The Smiths Company of Newcastle upon Tyne

A whitesmith is a person who works with "white" or light-colored metals such as tin and pewter. While blacksmiths work mostly with hot metal, whitesmiths do the majority of their work on cold metal (although they might use a forge to shape their raw materials).

The term is also applied to metalworkers who do only finishing work such as filing or polishing on iron and other "black" metals.

Whitesmiths make things such as tin or pewter cups, water pitchers, forks, spoons, and candle holders.

From: 'Wikipedia: Whitesmith'

Smiths in Newcastle

The oldest ordinary of this society, dated January 14th 1436, enjoined that they should go together in procession on the feast of Corpus Christi, and play their play at their own expense, attending at the hour appointed, on pain of forfeiting a pound of wax; that every brother should be at St. Nicholas' church, at the setting forth of the procession, on St. Loy-day, on the like penalty; that no Scotsman born "should be taken apprentice, or suffered to work, on pain of the forfeiture of 40s. Half whereof to go to the chamber of the town, and the other half to the fellowship;" that no brother should sell "seyme and roff" by weight, under 3s. 4d. a hundred, on pain of forfeiting 6s. 8d.

Another ordinary, dated September 25th 1664, exhibits the society as consisting of the different branches of black-smiths and farriers, black-smiths or anchor-smiths, and lock-smiths or white-smiths.

Another dated August 17th 1677, empowered the fraternity to be a body politic in law, enjoined them to meet yearly on St. Loy-day, to choose four wardens, of which one at least was to be an anchor-smith; that the twelve of the company should consist of four anchor-smiths, four black-smiths and farriers and four lock-smiths; to choose four searchers; that apprentices should serve seven years; and that no brother should come to meetings, or attend the public guild of the town, with his apron on, but with a decent cloak or coat, on pain of forfeiting 6d. for each default.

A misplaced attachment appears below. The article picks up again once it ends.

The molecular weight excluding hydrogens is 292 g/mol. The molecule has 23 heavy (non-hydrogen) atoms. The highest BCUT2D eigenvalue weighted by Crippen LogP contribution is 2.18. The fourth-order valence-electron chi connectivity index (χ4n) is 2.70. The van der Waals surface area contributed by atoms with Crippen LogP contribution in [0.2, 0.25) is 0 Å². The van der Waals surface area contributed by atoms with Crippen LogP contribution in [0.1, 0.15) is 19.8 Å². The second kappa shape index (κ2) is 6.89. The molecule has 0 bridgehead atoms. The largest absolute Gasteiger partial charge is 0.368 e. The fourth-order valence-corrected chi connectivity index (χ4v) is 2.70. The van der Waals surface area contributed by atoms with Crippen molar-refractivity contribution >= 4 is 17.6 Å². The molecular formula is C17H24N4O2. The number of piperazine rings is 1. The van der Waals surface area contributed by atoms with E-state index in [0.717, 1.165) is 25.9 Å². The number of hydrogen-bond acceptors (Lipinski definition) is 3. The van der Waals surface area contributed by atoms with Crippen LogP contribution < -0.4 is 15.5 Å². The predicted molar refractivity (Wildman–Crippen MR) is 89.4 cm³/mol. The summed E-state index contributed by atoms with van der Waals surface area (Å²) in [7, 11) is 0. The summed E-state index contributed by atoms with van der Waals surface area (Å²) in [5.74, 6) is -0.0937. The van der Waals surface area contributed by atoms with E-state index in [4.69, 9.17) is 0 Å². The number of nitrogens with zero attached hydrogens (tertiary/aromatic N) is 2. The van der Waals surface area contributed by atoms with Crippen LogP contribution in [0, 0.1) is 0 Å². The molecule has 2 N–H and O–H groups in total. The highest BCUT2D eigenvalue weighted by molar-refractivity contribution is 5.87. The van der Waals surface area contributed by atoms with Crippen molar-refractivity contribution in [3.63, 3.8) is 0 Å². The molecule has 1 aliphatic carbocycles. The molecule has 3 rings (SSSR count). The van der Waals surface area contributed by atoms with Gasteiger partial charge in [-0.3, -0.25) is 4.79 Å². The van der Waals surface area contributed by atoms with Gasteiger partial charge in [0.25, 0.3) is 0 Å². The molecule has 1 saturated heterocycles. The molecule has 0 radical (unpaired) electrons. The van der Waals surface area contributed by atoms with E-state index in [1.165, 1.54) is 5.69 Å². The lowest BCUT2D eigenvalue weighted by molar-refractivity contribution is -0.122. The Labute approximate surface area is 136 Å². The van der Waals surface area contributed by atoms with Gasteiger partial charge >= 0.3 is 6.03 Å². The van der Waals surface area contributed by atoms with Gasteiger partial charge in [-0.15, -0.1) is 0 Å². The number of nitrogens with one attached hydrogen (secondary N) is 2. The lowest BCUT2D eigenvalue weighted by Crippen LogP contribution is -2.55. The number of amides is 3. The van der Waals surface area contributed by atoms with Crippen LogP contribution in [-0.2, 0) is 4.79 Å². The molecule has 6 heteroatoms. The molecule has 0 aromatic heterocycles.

Their meeting-house is in Black Friars, which once that of the chapel of the monastery, was the scene of a remarkable state transaction, being the room in which homage was done by the Scottish King, Baliol, to King Edward III. of England, for the Kingdom of Scotland. This hall was repaired in the years 1751 and 1770, and again was altered , repaired, and ornamented in 1823.

A stone above the entrance bears the date 1436. The old windows of the chapel are gone, but contains a beautiful mantle piece.

The room is now known as Freemen's Hall and is maintained by the City, it is used by several companies as their meeting room.